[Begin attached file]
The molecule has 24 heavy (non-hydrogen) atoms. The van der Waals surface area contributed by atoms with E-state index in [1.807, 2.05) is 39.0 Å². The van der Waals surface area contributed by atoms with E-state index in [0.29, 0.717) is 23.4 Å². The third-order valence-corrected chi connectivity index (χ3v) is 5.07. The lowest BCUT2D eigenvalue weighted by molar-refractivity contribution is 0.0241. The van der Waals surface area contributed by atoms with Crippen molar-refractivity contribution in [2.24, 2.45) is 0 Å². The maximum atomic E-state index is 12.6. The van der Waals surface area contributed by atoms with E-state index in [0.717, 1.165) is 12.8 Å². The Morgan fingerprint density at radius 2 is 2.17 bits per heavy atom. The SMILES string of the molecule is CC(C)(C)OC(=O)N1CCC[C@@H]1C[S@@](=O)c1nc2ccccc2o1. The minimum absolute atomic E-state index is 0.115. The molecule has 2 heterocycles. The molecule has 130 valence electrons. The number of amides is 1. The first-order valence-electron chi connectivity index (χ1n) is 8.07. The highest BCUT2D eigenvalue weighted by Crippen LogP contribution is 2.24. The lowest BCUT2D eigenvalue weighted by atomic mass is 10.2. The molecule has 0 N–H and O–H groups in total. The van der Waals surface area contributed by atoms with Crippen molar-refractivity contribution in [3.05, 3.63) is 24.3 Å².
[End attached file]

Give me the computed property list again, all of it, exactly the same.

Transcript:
The molecule has 24 heavy (non-hydrogen) atoms. The van der Waals surface area contributed by atoms with E-state index in [1.807, 2.05) is 39.0 Å². The van der Waals surface area contributed by atoms with E-state index in [0.29, 0.717) is 23.4 Å². The third-order valence-corrected chi connectivity index (χ3v) is 5.07. The lowest BCUT2D eigenvalue weighted by molar-refractivity contribution is 0.0241. The van der Waals surface area contributed by atoms with Crippen molar-refractivity contribution in [2.24, 2.45) is 0 Å². The maximum atomic E-state index is 12.6. The van der Waals surface area contributed by atoms with E-state index in [0.717, 1.165) is 12.8 Å². The Morgan fingerprint density at radius 2 is 2.17 bits per heavy atom. The SMILES string of the molecule is CC(C)(C)OC(=O)N1CCC[C@@H]1C[S@@](=O)c1nc2ccccc2o1. The minimum absolute atomic E-state index is 0.115. The molecule has 2 heterocycles. The molecule has 130 valence electrons. The number of amides is 1. The first-order valence-electron chi connectivity index (χ1n) is 8.07. The highest BCUT2D eigenvalue weighted by Crippen LogP contribution is 2.24. The lowest BCUT2D eigenvalue weighted by atomic mass is 10.2. The molecule has 0 N–H and O–H groups in total. The van der Waals surface area contributed by atoms with Crippen molar-refractivity contribution in [3.05, 3.63) is 24.3 Å².